Modulation Transfer Function Testing of Optomechanical Systems
Modulation Transfer Function (MTF) testing is a fairly universal test of optomechanical system performance. All optomechanical systems are tested to verify their resolution performance. For many systems, this testing is the best way to quantify that the system is performing as it is required to. MTF testing can be performed on each component in a system, or on a system as a unit. This paper describes what MTF is in very practical and simple terms that can be directly applied to optomechanical system performance characterization. This paper is not meant to be an in depth study of Fourier theory, but rather a tutorial that an optomechanical engineer might reference to apply MTF testing to a system design or performance characterization. Therefore, this paper also describes some methods of measuring MTF, and what it can tell you about an optical system’s performance.
MTF Simply Defined: A Review of Concepts
MTF is used extensively to characterize optical and opto-electronic imaging systems because it is more or less a universal measurement that can describe what size object features the system can resolve, and how well it can resolve them. This is a gauge to how well this system can perform the tasks it was intended to perform. Figure 1 describes graphically the task of distinguishing two separate point images. As spatial separation decreases, the “good” system maintains clear separation of point source images, while the “poor” system eventually can no longer distinguish them. MTF quantifies this phenomenon in terms of contrast between the center peak intensities versus intensity at their midpoint across a scale of separation distances. The separation distance in between the image points is described in spatial frequency, which is proportional to the inverse of the distance between the points.
Figure 1: Sample Task Characterized by MTF testing
MTF is also used in electronics and signal processing to refer to the amplitude transfer of sinusoidal signals through a system. In the simplest mathematical terms, MTF also tells what the output amplitude through an optical system is for each of the sinusoidal frequency components in an image. If we consider only one sinusoidal frequency that is passed through an optical system; the MTF describes the output amplitude relative to the input amplitude. This is shown in Figure 2. In other simple terms for optics, “Spatial Frequency” typically implies an array of sine or bar targets at a given spacing, expressed in line-pairs-per-millimeter (lp/mm) or cylces -per-milliradian (cy/mrad). An illustration of this is also shown in Figure 2. The contrast at this frequency is compounded with the contrast at all other frequencies to form the MTF. An example of a chart of MTF is also shown in Figure 2. This chart shows the relative transfer through the system of contrast modulation at each spatial frequency, which is why the maximum value is 1. Contrast Modulation is defined simply by averaging the difference of maximum and minimum transmitted intensities.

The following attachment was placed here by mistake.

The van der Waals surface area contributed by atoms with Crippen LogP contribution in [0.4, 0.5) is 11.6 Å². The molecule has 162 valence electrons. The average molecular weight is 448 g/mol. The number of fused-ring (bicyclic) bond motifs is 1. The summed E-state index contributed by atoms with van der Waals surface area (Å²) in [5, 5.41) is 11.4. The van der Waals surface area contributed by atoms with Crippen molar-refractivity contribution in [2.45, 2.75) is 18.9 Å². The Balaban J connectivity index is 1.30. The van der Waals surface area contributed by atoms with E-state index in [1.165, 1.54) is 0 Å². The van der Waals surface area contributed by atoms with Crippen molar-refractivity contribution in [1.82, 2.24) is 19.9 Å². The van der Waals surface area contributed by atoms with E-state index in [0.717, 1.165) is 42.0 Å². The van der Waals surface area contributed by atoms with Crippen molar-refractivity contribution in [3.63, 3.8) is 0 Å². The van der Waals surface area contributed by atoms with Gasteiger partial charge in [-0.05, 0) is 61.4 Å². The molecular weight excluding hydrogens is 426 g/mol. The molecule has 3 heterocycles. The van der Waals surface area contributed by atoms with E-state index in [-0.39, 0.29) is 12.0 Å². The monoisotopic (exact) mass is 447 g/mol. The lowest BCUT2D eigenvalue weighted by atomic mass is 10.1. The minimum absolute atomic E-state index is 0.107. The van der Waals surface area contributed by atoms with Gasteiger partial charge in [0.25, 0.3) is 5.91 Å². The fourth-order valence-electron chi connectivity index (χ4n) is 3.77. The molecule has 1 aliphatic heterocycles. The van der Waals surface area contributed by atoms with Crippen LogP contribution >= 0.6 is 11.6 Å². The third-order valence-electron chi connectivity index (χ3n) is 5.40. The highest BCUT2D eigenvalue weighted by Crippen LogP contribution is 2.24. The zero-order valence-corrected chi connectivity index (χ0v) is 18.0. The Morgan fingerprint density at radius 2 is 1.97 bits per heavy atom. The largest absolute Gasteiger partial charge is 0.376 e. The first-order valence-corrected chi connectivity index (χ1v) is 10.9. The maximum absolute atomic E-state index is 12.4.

Figure 2: Sinusoid Contrast at One Spatial Frequency, MTF Chart Example
Fourier Theory: Only What you Need to Know
There is a great deal of Fourier theory that describes the MTF in mathematical terms. The best practical reference for this may be found in Introduction to Fourier Optics by Goodman. For our immediate purposes, it is best to expedite this explanation to get to what the MTF can tell us about our assembled opto-mechanical system.
For the optical portion of an optical system, the point spread function (PSF: shape and amplitude of the image of a point object) will correlate directly to the amplitude of the Fourier Transform of the wavefront in the exit pupil of the system. If this image is of a true point object, it allows us to define the MTF for the system. If we can capture and analyze this image in a decent amount of resolution, we can Fourier Transform this to get MTF. This tells us three very important basics for applying MTF to characterize an optical system:
- The MTF contains some wavefront information, which can give us a clue to aberrations, including defocus.
- The MTF loses phase information (imaginary values) except that which contributes to the amplitude (real values). The MTF is taken from an image intensity profile, which does not contain phase information.
- The MTF is very wavelength dependent because it involves math based on only one wavelength. We typically overcome this by statistically averagin
Fourier Transforms and appropriately scaling spatial frequencies in the output. This is how we can measure the point image of a broadband optical system and calculate a corresponding MTF for that system.
MTF Results and What They Tell You
MTF should be used to verify that a system is performing as it is expected and intended to be performing. Unless aliasing is a big concern, MTF needs only be tested to the Nyquist sampling frequency of the system. Typically, the MTF at the Nyquist frequency is used to report the performance of the optical system. High MTF is good. MTF can tell you most about defocus, field curvature, and the presence of any significant pupil obscurations. MTF charts can be very tricky to interpret in terms of aberration content. The following figures describe a nominal system with induced optomechanical assembly errors. The potential results of MTF tests of the system are shown, and the basic results are annotated in the figure titles. Make note that the MTF changes are very ambiguous. It is quite difficult to determine coma from astigmatism, and it’s even more difficult to interpret what they mean in your optomechanical assembly. The best way to apply MTF to determine errors beyond tolerance allowances is to compare test data with toleranced design MTF data. The differences can give you some clues as to what might be wrong. Let the following example be one that proves to you the MTF is not as useful in error diagnosis as you may think. Consider a lens design that is assembled with two lens cells in a barrel. Group 1 is the triplet farthest from focus, and Group 2 is the triplet nearest focus. Nominal system is shown in Figure ##. It’s a 40-degree FOV, NIR objective lens with a 20-mm focal length.